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Tag Archive | "Muskellunge"

Great places to target muskellunge in Michigan


Are you interested in targeting muskellunge this summer? Many anglers would place the four water bodies listed on their lists of top spots to visit.

1. Tahquamenon River in Luce County

From below Tahquamenon Falls all the way to Lake Superior produces great muskie fishing.

2. Thornapple Lake in Barry County

Muskies can be found on the east or west ends of the lake. Please note there’s a 50-inch minimum size limit on this lake.

3. Skegemog Lake in Kalkaska County

A good spot to focus on here is the edges of a deep hole that’s off the entrance to Elk Lake.

4. Lake St. Clair in St. Clair County

Lots of inlets and outlets on this lake provide ideal conditions for muskies.

If you harvest a muskellunge, don’t forget you have 24-hours to register it. This action is required and can be done online at Michigan.gov/registerfish, toll-free by calling 844-345-FISH (3474), or in person at any DNR Customer Service Center during normal state business hours with advanced notice of arrival.

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Remember to report all caught muskellunge and lake sturgeon


From the Michigan DNR

With the statewide muskellunge possession season opening Saturday, June 2, anglers are reminded that a new registration system is now in place for any fish you reel in.  

The muskellunge harvest tag is no longer required or available. If you do harvest a muskie (meaning you catch and keep the fish), you must report it within 24 hours, either:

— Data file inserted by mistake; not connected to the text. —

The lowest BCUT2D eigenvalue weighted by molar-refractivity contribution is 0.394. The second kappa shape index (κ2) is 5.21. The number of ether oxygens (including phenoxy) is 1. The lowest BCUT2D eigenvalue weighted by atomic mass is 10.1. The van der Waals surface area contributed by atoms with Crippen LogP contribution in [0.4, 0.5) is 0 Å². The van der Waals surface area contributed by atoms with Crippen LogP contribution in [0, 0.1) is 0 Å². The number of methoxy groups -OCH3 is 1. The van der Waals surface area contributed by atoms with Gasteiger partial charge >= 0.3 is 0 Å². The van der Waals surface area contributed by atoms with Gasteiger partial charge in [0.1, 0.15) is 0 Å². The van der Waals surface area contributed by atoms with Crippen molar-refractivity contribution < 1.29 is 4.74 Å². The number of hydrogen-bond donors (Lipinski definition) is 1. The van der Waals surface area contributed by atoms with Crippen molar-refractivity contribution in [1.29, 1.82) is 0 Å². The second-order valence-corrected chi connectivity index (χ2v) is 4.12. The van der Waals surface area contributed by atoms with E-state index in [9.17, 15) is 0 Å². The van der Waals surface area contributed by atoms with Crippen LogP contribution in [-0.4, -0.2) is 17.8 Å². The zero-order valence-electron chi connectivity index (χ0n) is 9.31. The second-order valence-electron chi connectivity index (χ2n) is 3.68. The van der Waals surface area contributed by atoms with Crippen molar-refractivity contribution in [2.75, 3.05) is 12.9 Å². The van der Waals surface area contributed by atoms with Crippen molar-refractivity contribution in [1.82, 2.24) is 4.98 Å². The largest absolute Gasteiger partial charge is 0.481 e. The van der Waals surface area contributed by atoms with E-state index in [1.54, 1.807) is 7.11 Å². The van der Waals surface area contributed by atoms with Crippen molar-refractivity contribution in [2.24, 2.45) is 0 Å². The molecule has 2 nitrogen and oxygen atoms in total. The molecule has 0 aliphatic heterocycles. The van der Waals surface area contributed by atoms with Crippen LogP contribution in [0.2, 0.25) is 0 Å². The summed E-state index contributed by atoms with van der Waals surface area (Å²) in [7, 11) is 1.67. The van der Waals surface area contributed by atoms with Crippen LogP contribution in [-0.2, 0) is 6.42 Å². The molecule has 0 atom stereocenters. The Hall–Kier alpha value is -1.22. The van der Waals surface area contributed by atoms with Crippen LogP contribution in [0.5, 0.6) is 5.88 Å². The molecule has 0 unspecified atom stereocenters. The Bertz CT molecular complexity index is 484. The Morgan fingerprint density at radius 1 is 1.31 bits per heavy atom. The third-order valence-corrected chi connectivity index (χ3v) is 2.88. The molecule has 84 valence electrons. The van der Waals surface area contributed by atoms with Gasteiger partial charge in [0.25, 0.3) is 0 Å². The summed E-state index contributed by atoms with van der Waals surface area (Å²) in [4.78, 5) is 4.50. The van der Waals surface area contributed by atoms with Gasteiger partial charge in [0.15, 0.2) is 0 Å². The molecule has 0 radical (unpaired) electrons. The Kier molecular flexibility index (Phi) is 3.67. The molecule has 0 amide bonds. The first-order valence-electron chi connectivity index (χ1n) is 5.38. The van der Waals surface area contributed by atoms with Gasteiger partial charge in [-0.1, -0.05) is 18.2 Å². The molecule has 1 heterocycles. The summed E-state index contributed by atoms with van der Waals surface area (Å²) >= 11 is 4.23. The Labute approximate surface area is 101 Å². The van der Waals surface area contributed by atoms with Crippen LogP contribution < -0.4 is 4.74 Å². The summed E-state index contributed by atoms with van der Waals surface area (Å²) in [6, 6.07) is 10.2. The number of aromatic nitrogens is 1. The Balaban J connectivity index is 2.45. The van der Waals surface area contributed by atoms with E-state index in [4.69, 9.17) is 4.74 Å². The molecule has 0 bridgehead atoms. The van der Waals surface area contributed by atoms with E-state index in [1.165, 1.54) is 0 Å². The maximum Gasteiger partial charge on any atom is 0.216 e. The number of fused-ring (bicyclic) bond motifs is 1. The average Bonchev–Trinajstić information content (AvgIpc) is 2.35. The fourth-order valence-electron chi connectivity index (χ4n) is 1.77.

Online at michigan.gov/registerfish.

By calling toll-free 844-345-FISH (3474).

Or in person (with advance notice of your arrival) at any DNR customer service center during regular state business. Fish registrations won’t be accepted at any state fish hatcheries or DNR field offices, only at DNR customer service centers. 

The same process is now in place for lake sturgeon, too, although no fishing and/or possession seasons open for that species until July 16. The lake sturgeon fishing permit and harvest tags are no longer needed or available. 

Both of these changes went into effect at the start of the 2018 fishing season, April 1. 

For more information on Michigan fishing licenses and regulation, check out the 2018 Michigan Fishing Guide – available at license retailers or online at michigan.gov/dnrdigests, and the online version is always up to date and available to download – or contact Cory Kovacs, 906-293-5131, ext. 4071 or Elyse Walter, 517-284-5839. 

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Michigan’s 2018 fishing license season kicks off April 1


 

A new fishing license is required April 1 to coincide with the 2018 fishing season. Anglers can pick up a license and a 2018 Michigan Fishing Guide at retailers located across the state.

Don’t forget—new license required

For those interested in going fishing in Michigan, a new license is required starting Sunday, April 1. That day is the kickoff to the state’s 2018 fishing license season, as well as the new fishing regulation cycle. All 2018 fishing licenses are good through March 31, 2019.

Anglers have eight options to choose from when making their purchase. All fishing licenses are good for all species.

  • Resident annual – $26
  • Nonresident annual – $76
  • Senior annual (for residents age 65 or older) – $11
  • 24-hour (resident or nonresident) – $10
  • 72-hour (resident or nonresident) – $30
  • Resident combo hunt/fish (base, annual fishing, two deer) – $76